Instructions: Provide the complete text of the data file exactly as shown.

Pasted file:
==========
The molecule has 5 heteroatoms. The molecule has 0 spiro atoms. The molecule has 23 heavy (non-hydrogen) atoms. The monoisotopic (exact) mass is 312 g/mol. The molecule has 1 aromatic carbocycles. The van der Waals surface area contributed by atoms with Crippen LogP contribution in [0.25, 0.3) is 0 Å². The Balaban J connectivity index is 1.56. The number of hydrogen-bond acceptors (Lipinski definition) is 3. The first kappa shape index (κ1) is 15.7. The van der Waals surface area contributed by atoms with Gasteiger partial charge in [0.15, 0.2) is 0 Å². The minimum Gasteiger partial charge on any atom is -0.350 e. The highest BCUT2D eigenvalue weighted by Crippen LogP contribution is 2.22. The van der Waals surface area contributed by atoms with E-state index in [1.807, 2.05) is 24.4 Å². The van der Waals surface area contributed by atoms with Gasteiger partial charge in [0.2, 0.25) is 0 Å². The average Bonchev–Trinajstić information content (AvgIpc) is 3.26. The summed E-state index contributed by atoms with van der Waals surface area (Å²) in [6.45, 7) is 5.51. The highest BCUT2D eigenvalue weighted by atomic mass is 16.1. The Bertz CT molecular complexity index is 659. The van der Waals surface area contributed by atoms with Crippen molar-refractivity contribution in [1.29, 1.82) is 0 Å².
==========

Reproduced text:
The molecule has 5 heteroatoms. The molecule has 0 spiro atoms. The molecule has 23 heavy (non-hydrogen) atoms. The monoisotopic (exact) mass is 312 g/mol. The molecule has 1 aromatic carbocycles. The van der Waals surface area contributed by atoms with Crippen LogP contribution in [0.25, 0.3) is 0 Å². The Balaban J connectivity index is 1.56. The number of hydrogen-bond acceptors (Lipinski definition) is 3. The first kappa shape index (κ1) is 15.7. The van der Waals surface area contributed by atoms with Gasteiger partial charge in [0.15, 0.2) is 0 Å². The minimum Gasteiger partial charge on any atom is -0.350 e. The highest BCUT2D eigenvalue weighted by Crippen LogP contribution is 2.22. The van der Waals surface area contributed by atoms with E-state index in [1.807, 2.05) is 24.4 Å². The van der Waals surface area contributed by atoms with Gasteiger partial charge in [0.2, 0.25) is 0 Å². The average Bonchev–Trinajstić information content (AvgIpc) is 3.26. The summed E-state index contributed by atoms with van der Waals surface area (Å²) in [6.45, 7) is 5.51. The highest BCUT2D eigenvalue weighted by atomic mass is 16.1. The Bertz CT molecular complexity index is 659. The van der Waals surface area contributed by atoms with Crippen molar-refractivity contribution in [1.29, 1.82) is 0 Å².